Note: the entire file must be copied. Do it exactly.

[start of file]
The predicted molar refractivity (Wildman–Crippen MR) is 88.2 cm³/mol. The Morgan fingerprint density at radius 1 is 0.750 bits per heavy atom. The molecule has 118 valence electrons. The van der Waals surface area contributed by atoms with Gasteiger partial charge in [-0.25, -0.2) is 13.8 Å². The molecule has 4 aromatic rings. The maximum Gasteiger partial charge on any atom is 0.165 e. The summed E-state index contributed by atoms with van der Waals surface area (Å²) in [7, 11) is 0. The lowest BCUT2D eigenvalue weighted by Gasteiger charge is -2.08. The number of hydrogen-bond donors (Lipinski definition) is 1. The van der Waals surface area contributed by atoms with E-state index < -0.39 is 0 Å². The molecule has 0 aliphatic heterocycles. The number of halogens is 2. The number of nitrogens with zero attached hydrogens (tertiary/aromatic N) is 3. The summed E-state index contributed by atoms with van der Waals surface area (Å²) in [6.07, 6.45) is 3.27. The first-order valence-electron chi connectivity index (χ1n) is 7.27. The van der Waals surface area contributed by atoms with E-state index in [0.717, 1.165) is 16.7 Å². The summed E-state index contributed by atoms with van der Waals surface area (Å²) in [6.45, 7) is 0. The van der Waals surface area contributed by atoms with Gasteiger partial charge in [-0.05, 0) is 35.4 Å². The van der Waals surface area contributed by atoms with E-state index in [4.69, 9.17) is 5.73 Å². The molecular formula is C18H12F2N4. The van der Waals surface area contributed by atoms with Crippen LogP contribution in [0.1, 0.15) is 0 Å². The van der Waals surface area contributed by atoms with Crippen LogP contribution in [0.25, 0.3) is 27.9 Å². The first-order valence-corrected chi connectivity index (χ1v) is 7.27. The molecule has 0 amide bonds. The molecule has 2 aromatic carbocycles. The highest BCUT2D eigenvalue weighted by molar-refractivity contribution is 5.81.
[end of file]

The predicted molar refractivity (Wildman–Crippen MR) is 88.2 cm³/mol. The Morgan fingerprint density at radius 1 is 0.750 bits per heavy atom. The molecule has 118 valence electrons. The van der Waals surface area contributed by atoms with Gasteiger partial charge in [-0.25, -0.2) is 13.8 Å². The molecule has 4 aromatic rings. The maximum Gasteiger partial charge on any atom is 0.165 e. The summed E-state index contributed by atoms with van der Waals surface area (Å²) in [7, 11) is 0. The lowest BCUT2D eigenvalue weighted by Gasteiger charge is -2.08. The number of hydrogen-bond donors (Lipinski definition) is 1. The van der Waals surface area contributed by atoms with E-state index < -0.39 is 0 Å². The molecule has 0 aliphatic heterocycles. The number of halogens is 2. The number of nitrogens with zero attached hydrogens (tertiary/aromatic N) is 3. The summed E-state index contributed by atoms with van der Waals surface area (Å²) in [6.07, 6.45) is 3.27. The first-order valence-electron chi connectivity index (χ1n) is 7.27. The van der Waals surface area contributed by atoms with E-state index in [0.717, 1.165) is 16.7 Å². The summed E-state index contributed by atoms with van der Waals surface area (Å²) in [6.45, 7) is 0. The van der Waals surface area contributed by atoms with Gasteiger partial charge in [-0.05, 0) is 35.4 Å². The van der Waals surface area contributed by atoms with E-state index in [4.69, 9.17) is 5.73 Å². The molecular formula is C18H12F2N4. The van der Waals surface area contributed by atoms with Crippen LogP contribution in [0.1, 0.15) is 0 Å². The van der Waals surface area contributed by atoms with Crippen LogP contribution in [0.25, 0.3) is 27.9 Å². The first-order valence-corrected chi connectivity index (χ1v) is 7.27. The molecule has 0 amide bonds. The molecule has 2 aromatic carbocycles. The highest BCUT2D eigenvalue weighted by molar-refractivity contribution is 5.81.